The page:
Legacies can be a mixed bag. Coincidentally, two figures who do, or will, illustrate that most clearly are/were German.
Attributing a little too much to Martin Luther's impact on 20th century European history, Lutheran historian Martin E. Marty summarizes
Luther contributed to anti-Semitism in Germany. Because Jews frustrated him by not accepting the gospel, he turned on them, writing, “Burn their synagogues and drive them out!” Not much happened with that sentiment for a couple of centuries, but beginning in the 1800s, anti-Semitism increased more and more. It’s stupid to say Luther is Hitler’s spiritual ancestor. But it’s not stupid to say that in his rather blind striking out at Jews, Luther unintentionally provided the passion, vocabulary, and rationale for some horrible things that happened to Jews in our time.
Connection with vocabulary and rationale probably were more prominent than his effect on passion, for events probably would have played out roughly as they did without Luther. Although Luther was prompted most by the practice of buying and selling of indulgences common in the Church, the impact upon mankind of the Great Reformer is nearly unparalleled because (according to the editors of Christianity Today)
Every Protestant Reformer—like Calvin, Zwingli, Knox, and Cranmer—and every Protestant stream—Lutheran, Reformed, Anglican, and Anabaptist—were inspired by Luther in one way or another. On a larger canvas, his reform unleashed forces that ended the Middle Ages and ushered in the modern era.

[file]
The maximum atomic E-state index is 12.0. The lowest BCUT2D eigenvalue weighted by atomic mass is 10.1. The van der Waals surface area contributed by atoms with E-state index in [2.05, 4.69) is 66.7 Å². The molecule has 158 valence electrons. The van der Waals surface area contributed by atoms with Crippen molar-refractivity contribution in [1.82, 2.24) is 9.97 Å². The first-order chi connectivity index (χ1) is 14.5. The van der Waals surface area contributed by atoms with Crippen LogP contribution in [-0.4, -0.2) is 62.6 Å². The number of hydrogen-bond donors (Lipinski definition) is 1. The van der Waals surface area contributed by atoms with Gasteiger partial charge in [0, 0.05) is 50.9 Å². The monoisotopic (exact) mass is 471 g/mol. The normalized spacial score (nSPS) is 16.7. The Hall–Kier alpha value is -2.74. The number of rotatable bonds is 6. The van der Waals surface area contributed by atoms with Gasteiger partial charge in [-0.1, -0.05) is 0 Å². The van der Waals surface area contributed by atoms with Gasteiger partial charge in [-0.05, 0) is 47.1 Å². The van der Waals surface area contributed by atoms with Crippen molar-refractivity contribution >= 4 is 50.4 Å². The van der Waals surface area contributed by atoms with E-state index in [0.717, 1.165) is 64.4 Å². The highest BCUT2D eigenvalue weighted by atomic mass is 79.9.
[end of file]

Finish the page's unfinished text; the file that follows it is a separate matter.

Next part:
Not bad for an individual who in his later years became bitterly anti-Semitic and anti-Catholic.
Although lacking Luther's personal failings, Angela Merkel has in the past contributed to Europe's economic woes. Danny Vinik- in an article with a highly misleading headline- explains
For years, German rules and regulations have held down wage growth. With productivity growing faster than workers' pay, German manufacturers have developed a competitive advantage against their international counterparts. Furthermore, this slow wage growth, in combination with tight fiscal policy, has led to less German consumer demand, an especially large problem for countries like Spain, Greece and Italy that have suffered because of lower consumer demand since the financial crisis. In other words, German citizens could be buying Greek wines and Italian pastas, providing an influx of money into those countries. But German economic policies have choked off such consumer spending, holding back both the recovery of their weaker neighbors as well as the global economy.
“By not encouraging a stronger domestic demand, Germany continues to be reliant on trade and exports to maintain their economic strength,” said Bruce Hirsh, a former assistant U.S. trade representative. “They would, of course, claim that’s just good economics. Whether that’s the case or not, it’s certainly having that impact.”